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Gforth Manual

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5.7.5 Address arithmetic

Address arithmetic is the foundation on which you can build data structures like arrays, records (see section 5.20 Structures) and objects (see section 5.21 Object-oriented Forth).

ANS Forth does not specify the sizes of the data types. Instead, it offers a number of words for computing sizes and doing address arithmetic. Address arithmetic is performed in terms of address units (aus); on most systems the address unit is one byte. Note that a character may have more than one au, so chars is no noop (on platforms where it is a noop, it compiles to nothing).

The basic address arithmetic words are + and -. E.g., if you have the address of a cell, perform 1 cells +, and you will have the address of the next cell.

In ANS Forth you can perform address arithmetic only within a contiguous region, i.e., if you have an address into one region, you can only add and subtract such that the result is still within the region; you can only subtract or compare addresses from within the same contiguous region. Reasons: several contiguous regions can be arranged in memory in any way; on segmented systems addresses may have unusual representations, such that address arithmetic only works within a region. Gforth provides a few more guarantees (linear address space, dictionary grows upwards), but in general I have found it easy to stay within contiguous regions (exception: computing and comparing to the address just beyond the end of an array).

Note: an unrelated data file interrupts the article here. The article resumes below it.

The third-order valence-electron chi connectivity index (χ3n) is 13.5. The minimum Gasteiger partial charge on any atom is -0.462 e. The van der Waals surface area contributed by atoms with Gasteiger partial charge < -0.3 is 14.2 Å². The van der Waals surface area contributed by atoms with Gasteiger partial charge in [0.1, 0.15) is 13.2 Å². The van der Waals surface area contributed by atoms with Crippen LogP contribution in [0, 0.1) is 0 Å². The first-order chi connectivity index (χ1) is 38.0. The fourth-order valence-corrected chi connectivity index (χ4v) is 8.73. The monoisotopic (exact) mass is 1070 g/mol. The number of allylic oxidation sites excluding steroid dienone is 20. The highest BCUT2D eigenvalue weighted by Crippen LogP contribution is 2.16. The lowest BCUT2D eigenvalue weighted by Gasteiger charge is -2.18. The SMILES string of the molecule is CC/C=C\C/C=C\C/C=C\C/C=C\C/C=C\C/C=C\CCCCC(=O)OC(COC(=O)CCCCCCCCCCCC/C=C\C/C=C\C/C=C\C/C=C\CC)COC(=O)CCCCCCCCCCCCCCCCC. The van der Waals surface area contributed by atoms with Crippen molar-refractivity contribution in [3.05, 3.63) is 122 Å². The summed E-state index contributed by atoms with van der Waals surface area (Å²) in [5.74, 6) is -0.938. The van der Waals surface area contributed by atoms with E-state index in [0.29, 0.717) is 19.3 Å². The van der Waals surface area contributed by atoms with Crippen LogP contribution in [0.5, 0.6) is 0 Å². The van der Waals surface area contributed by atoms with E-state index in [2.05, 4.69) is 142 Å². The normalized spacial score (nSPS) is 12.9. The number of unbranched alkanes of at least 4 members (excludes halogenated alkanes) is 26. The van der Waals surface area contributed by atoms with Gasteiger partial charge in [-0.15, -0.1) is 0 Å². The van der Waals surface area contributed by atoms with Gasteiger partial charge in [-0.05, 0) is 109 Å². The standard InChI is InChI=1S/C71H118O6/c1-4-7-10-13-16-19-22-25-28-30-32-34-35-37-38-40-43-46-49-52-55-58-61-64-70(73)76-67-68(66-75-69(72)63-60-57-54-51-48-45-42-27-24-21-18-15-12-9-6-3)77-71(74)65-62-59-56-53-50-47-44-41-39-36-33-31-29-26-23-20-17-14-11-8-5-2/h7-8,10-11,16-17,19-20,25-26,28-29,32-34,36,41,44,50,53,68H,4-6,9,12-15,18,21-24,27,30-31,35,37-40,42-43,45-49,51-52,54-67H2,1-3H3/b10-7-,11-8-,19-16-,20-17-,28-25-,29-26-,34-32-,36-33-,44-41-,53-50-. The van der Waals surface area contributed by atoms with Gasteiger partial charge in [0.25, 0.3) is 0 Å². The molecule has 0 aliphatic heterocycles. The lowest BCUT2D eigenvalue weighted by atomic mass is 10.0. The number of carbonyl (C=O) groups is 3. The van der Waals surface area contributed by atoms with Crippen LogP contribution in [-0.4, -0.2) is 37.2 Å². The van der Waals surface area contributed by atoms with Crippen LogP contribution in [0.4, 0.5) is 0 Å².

ANS Forth also defines words for aligning addresses for specific types. Many computers require that accesses to specific data types must only occur at specific addresses; e.g., that cells may only be accessed at addresses divisible by 4. Even if a machine allows unaligned accesses, it can usually perform aligned accesses faster.

For the performance-conscious: alignment operations are usually only necessary during the definition of a data structure, not during the (more frequent) accesses to it.

ANS Forth defines no words for character-aligning addresses. This is not an oversight, but reflects the fact that addresses that are not char-aligned have no use in the standard and therefore will not be created.

ANS Forth guarantees that addresses returned by CREATEd words are cell-aligned; in addition, Gforth guarantees that these addresses are aligned for all purposes.

Note that the ANS Forth word char has nothing to do with address arithmetic.

doc-chars doc-char+ doc-cells doc-cell+ doc-cell doc-aligned doc-floats doc-float+ doc-float doc-faligned doc-sfloats doc-sfloat+ doc-sfaligned doc-dfloats doc-dfloat+ doc-dfaligned doc-maxaligned doc-cfaligned doc-address-unit-bits


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